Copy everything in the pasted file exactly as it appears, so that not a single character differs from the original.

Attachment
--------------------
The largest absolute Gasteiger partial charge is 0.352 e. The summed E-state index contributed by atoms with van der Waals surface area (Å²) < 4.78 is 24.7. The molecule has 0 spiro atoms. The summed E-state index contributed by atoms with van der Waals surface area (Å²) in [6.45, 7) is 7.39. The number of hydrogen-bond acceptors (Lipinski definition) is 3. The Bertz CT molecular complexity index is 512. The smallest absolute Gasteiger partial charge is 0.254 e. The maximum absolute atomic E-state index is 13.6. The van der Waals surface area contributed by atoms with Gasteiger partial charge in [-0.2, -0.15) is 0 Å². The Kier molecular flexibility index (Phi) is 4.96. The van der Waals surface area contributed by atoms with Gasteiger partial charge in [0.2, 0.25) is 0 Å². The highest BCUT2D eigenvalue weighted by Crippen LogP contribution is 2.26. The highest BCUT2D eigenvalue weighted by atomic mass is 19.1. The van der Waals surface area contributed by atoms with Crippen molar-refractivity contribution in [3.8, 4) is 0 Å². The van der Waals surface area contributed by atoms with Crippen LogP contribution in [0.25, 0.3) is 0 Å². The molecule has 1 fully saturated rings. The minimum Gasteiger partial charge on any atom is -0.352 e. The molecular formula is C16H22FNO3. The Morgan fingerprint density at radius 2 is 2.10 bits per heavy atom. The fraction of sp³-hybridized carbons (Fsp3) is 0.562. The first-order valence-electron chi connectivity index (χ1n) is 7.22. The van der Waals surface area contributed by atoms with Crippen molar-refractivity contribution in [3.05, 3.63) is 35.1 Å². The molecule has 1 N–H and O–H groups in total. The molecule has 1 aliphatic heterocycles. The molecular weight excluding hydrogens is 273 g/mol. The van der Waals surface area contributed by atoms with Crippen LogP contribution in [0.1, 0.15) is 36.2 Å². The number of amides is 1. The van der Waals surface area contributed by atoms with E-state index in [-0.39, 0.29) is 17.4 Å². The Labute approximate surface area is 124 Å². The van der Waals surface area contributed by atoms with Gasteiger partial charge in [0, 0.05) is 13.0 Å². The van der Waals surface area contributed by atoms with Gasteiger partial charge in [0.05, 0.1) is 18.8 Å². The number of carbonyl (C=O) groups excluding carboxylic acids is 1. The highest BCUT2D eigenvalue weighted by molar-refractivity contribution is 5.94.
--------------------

The largest absolute Gasteiger partial charge is 0.352 e. The summed E-state index contributed by atoms with van der Waals surface area (Å²) < 4.78 is 24.7. The molecule has 0 spiro atoms. The summed E-state index contributed by atoms with van der Waals surface area (Å²) in [6.45, 7) is 7.39. The number of hydrogen-bond acceptors (Lipinski definition) is 3. The Bertz CT molecular complexity index is 512. The smallest absolute Gasteiger partial charge is 0.254 e. The maximum absolute atomic E-state index is 13.6. The van der Waals surface area contributed by atoms with Gasteiger partial charge in [-0.2, -0.15) is 0 Å². The Kier molecular flexibility index (Phi) is 4.96. The van der Waals surface area contributed by atoms with Gasteiger partial charge in [0.2, 0.25) is 0 Å². The highest BCUT2D eigenvalue weighted by Crippen LogP contribution is 2.26. The highest BCUT2D eigenvalue weighted by atomic mass is 19.1. The van der Waals surface area contributed by atoms with Crippen molar-refractivity contribution in [3.8, 4) is 0 Å². The van der Waals surface area contributed by atoms with Crippen LogP contribution in [0.25, 0.3) is 0 Å². The molecule has 1 fully saturated rings. The minimum Gasteiger partial charge on any atom is -0.352 e. The molecular formula is C16H22FNO3. The Morgan fingerprint density at radius 2 is 2.10 bits per heavy atom. The fraction of sp³-hybridized carbons (Fsp3) is 0.562. The first-order valence-electron chi connectivity index (χ1n) is 7.22. The van der Waals surface area contributed by atoms with Crippen molar-refractivity contribution in [3.05, 3.63) is 35.1 Å². The molecule has 1 N–H and O–H groups in total. The molecule has 1 aliphatic heterocycles. The molecular weight excluding hydrogens is 273 g/mol. The van der Waals surface area contributed by atoms with Crippen LogP contribution in [0.1, 0.15) is 36.2 Å². The number of amides is 1. The van der Waals surface area contributed by atoms with E-state index in [-0.39, 0.29) is 17.4 Å². The Labute approximate surface area is 124 Å². The van der Waals surface area contributed by atoms with Gasteiger partial charge in [0, 0.05) is 13.0 Å². The van der Waals surface area contributed by atoms with Gasteiger partial charge in [0.05, 0.1) is 18.8 Å². The number of carbonyl (C=O) groups excluding carboxylic acids is 1. The highest BCUT2D eigenvalue weighted by molar-refractivity contribution is 5.94.